MS Office 2010 vs 2013
A public beta of Office 2013 was released in July 2012 by Microsoft. This is the successor of their famous productivity suite that is being used by almost every Windows OS user around the world. An initial look at the package reveals that Office 2013 would actually come in two forms, Office 365 and Office 2013. Office 365 is a subscription based service that has elements from online storage to Microsoft cloud services. It has various tiers; based on them, various perks will be available for the respective users. It is not required for you to purchase both since one can use Office 2013 without Office 365. The suite is designed to run on Windows 7 and Windows 8 [Windows Server 2008 R2 or later if it’s a server edition] only and requires a machine with considerable performance. Let us look in detail how Office 2013 differs from Office 2010.
Microsoft Office 2013 Review
Office 2013 as usual has Word, Excel, Access, PowerPoint and Outlook inbuilt with several other programs. Office 2013 can be installed in up to five machines and the license for these machines can be controlled in a single console. Even if you decide not to buy Office 365, you can still use online storage and other free services with a Windows Live account which is free. Because of this, many attractive advantages are available in Office 2013. For instance, you can work with a document anytime and anywhere you go, you just need to open your SkyDrive and get the document and start editing it. Further, Office 2013 can be used along with Office 2010 and Office 2007 which enables a user to access a variety of editions in the same software for his convenience.
Since Office 2013 is mainly targeted at Windows 8 as the OS, it’s fair in assuming a migration from mouse to touch interactions. Although mouse can still be used, it’d be really easy for the user to use the touch interactions if available with this suite. As an overall improvement, a lot of templates are provided with the office suite, to enhance the productivity. I particularly enjoyed the improved screen reading experience. It is intuitive to read using the interface and one can zoom on an object with a single click to have a better look at it. For instance, if the document you are reading has a chart, or a table or an image etc, you can enlarge it with a single touch, and once you’re done, return to the original view with another touch. Another interesting feature is the ability to access document simultaneously. You can share a document with different access level and let the subordinate view your progress real-time even if he doesn’t have Office Suite.
Excel 2013 finally supports multiple monitors; it used to be a major headache when I couldn’t open two spreadsheets at the same time in two monitors. It also has better guidance towards making your charts look elegant and precise. Further, a programmer can use HTML5 to design apps for Excel which is a convenient option that many will intend to explore. PowerPoint also has some additions that are useful to enhance productivity. It has a compare options which does the same thing that did in Word; comparing two versions of the same presentation. There are also some new improvements in the way one can use PowerPoint to present; for instance, now you can zoom a chart or a table with a single click and give an enlarged view to the audience. You can also switch slides with the provided grid view in the presenter’s view option.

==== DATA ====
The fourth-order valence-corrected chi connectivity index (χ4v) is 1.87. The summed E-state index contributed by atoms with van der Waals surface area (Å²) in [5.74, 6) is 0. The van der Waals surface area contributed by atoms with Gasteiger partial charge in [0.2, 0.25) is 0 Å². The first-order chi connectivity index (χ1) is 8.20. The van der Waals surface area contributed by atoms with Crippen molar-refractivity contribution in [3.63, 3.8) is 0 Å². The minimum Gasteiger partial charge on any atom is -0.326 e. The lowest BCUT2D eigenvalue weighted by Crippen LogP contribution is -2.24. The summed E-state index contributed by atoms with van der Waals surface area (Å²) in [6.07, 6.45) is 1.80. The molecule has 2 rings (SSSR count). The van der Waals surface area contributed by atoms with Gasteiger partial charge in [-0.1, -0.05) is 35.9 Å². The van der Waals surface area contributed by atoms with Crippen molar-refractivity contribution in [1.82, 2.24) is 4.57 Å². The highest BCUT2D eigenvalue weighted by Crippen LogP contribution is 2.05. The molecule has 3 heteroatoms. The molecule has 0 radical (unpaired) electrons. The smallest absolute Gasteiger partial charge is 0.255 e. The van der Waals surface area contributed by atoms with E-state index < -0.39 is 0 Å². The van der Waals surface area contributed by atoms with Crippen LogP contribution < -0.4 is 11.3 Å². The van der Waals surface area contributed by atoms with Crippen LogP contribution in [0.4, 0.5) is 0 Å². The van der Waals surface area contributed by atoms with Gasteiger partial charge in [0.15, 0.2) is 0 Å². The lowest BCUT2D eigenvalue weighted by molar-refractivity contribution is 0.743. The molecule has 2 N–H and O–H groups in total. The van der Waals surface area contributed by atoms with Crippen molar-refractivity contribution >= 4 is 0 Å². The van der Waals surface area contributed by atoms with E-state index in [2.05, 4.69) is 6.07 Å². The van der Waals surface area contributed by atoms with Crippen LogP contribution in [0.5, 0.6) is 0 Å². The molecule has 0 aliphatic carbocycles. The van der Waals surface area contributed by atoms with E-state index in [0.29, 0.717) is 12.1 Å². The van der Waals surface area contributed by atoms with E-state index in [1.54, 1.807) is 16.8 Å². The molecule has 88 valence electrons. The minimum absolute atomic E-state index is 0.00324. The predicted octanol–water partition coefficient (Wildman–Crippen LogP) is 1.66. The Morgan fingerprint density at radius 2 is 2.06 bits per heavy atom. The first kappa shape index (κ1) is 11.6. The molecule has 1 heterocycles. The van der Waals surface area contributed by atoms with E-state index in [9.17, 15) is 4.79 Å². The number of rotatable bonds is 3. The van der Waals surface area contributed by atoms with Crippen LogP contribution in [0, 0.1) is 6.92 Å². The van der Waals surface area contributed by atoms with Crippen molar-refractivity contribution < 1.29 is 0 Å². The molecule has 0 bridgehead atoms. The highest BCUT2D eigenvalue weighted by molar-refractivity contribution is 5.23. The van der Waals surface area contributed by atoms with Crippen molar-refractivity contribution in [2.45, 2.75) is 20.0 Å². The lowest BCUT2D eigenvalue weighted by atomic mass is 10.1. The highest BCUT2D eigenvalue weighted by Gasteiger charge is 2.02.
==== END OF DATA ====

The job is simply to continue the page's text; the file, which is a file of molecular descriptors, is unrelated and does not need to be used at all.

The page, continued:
A Brief Comparison Between MS Office 2013 and 2010
• Office 2013 enables the user to control its license using a central console while this is not available in Office 2010.
• Office 2013 is offered with a subscription based service, which enables the user to seamlessly synchronize his work among all the computers he works while Office 2010 doesn’t feature this.
• Office 2013 is more touch friendly and is aligned with Windows 8 metro style UI compared to Office 2010.
• Office 2013 comes with enhanced user experience and intuitive interaction with the users compared to Office 2010.
• Excel 2013 supports multiple monitors while it wasn’t available in Office 2010.
• Word 2013 has an enhanced reading mode which enables the user to interact with the document better compared to Word 2010.
• PowerPoint 2013 also has better controls compared to PowerPoint 2010.
The intention of this conclusion is not to decide which version is better since Office 2013 is obviously better because Microsoft is going to release it as the successor of Office 2010. However, we will discuss the feasibility of adopting Office 2013 if you already have 2010 or even 2007 versions. The main argument supporting Office 2013 would be the integration of Office 365 which moves the suite more towards the cloud. This may be a significant advantage for professionals and heavy users and integration with Windows 8 would make it an obvious choice if you bought the OS. Although this is the case, Office 2013 requires a computer with considerable performance, and it also needs the user to have Windows 7 or Windows 8. This is not a similar occurrence in most of the corporate environments, and hence there may be some reluctance in migrating to Office 2013. I would certainly give it a second thought if I am placed in the same situation because I can effectively simulate the push towards cloud using certain other techniques without buying Office 2013 and spending a lot of money and time to upgrade my hardware. Hence it all comes down to what you think of it as a suite. My recommendation is to go ahead and download the public beta, use it in a personal computer and check whether you like it. Evaluate it against Office 2010 having your usage patterns in mind and check whether it makes your life easy. If it does and if you think its cost beneficial, go ahead and purchase the Office 2013 suite which we assume will be released in October or November 2012.